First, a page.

5. King Gizzard and the Lizard Wizard—Flying Microtonal Banana 

Your favorite prolific experimental neo-pysch seven-piece is back, following up their exceptional album Nonagon Infinity (2016). The new-album, rumored to be one of four the band will release in 2017, masterfully fuses microtonal notes and instruments into their quirky sound. While this record wasn’t as immediate as Nonagon, it’s still a very enjoyable listen.

Favorite Song: Doom City

4. Sampha—Process

You probably heard his voice on the latest Kanye West and Solange projects, but soul/R&B singer Sampha really came into his own on his debut album, Process. Fusing rich grand piano sounds with synthetic instrumentation, Process is a gorgeous, melancholy, cathartic journey.

Favorite Song: (No One Knows Me) Like the Piano

3. Kendrick Lamar—DAMN.

Admittedly, I’ve yet to fully dissect and digest the concept of K. Dot’s latest release, so I do anticipate this will jump even higher on my year-end list. While not as grand and cohesive as To Pimp a Butterfly (2015), DAMN. is as loud and abrasive as it is subtle and thought-provoking. Kendrick opted to employ trendier sounds and instrumentals, but he doesn’t skimp on content. In fact, content is abundant.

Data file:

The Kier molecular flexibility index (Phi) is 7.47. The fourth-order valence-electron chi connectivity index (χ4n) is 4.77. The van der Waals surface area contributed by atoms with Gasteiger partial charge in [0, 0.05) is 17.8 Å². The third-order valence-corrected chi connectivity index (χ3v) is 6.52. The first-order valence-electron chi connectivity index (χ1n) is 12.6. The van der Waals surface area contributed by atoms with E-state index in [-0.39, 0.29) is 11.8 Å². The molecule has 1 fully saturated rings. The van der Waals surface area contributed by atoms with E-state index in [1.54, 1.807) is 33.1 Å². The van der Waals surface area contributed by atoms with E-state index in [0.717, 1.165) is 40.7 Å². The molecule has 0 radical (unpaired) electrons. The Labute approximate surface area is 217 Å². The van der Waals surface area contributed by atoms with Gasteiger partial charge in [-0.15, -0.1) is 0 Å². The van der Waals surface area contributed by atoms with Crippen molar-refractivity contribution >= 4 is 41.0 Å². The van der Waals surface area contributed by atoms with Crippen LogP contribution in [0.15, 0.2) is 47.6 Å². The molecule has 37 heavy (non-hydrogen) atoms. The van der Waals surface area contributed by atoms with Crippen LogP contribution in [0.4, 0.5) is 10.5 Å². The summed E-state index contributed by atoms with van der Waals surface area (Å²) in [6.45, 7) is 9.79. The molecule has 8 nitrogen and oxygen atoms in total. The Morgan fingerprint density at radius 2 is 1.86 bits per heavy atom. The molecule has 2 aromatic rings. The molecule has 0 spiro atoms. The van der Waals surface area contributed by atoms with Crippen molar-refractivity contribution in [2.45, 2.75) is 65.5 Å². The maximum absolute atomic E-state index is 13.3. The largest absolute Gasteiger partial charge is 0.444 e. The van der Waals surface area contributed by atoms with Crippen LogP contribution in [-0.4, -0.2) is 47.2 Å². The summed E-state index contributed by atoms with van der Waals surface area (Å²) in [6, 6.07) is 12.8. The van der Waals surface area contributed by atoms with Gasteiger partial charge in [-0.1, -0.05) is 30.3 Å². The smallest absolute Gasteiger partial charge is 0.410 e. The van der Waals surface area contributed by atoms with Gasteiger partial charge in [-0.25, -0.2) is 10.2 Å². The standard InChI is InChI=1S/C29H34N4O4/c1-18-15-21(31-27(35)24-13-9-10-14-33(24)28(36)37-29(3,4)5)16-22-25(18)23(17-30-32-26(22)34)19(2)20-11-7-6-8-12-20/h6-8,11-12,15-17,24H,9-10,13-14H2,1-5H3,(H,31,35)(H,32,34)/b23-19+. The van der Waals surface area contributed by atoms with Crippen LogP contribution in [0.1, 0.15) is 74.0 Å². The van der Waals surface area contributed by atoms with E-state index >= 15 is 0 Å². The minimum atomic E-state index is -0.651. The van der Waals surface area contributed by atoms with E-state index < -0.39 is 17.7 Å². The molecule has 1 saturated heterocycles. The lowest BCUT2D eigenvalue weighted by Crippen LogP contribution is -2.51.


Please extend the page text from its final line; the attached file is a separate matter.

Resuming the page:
Favorite Song: Humble

2. Father John Misty—Pure Comedy 

Folk rock superstar Father John Misty (aka Josh Tillman) drastically departed from the catchy, lovey-dovey ballads on his last record I Love You, Honeybear (2015). Its followup, Pure Comedy, is a minimalist, depressing, nihilistic statement on the hilarity and meaninglessness of human life. But rather than merely preaching at you, Pure Comedy is Tillman’s own struggle to come to terms with his purposeless existence. Some may find it tedious, but I found it dense, heady, and wonderful.

Favorite Song: Leaving LA

1. Mount Eerie—A Crow Looked At Me

If you thought Father John Misty’s new album sounded depressing, this record will tear you apart inside. A Crow Looked At Me sees singer-songwriter Phil Elverum clumsily processing the very recent death of his wife at the hands of cancer. Phil throws traditional songwriting conventions to the wind, penning formless, rambling ballads about processing his devastating loss and raising his daughter alone without a mother. What makes this album even more heartbreaking, however, is that there is no moral to this story. There is only grief and despair. As Phil sings, “It’s dumb, and I don’t want to learn anything from this. I love you.”

Favorite Song: “Real Death”

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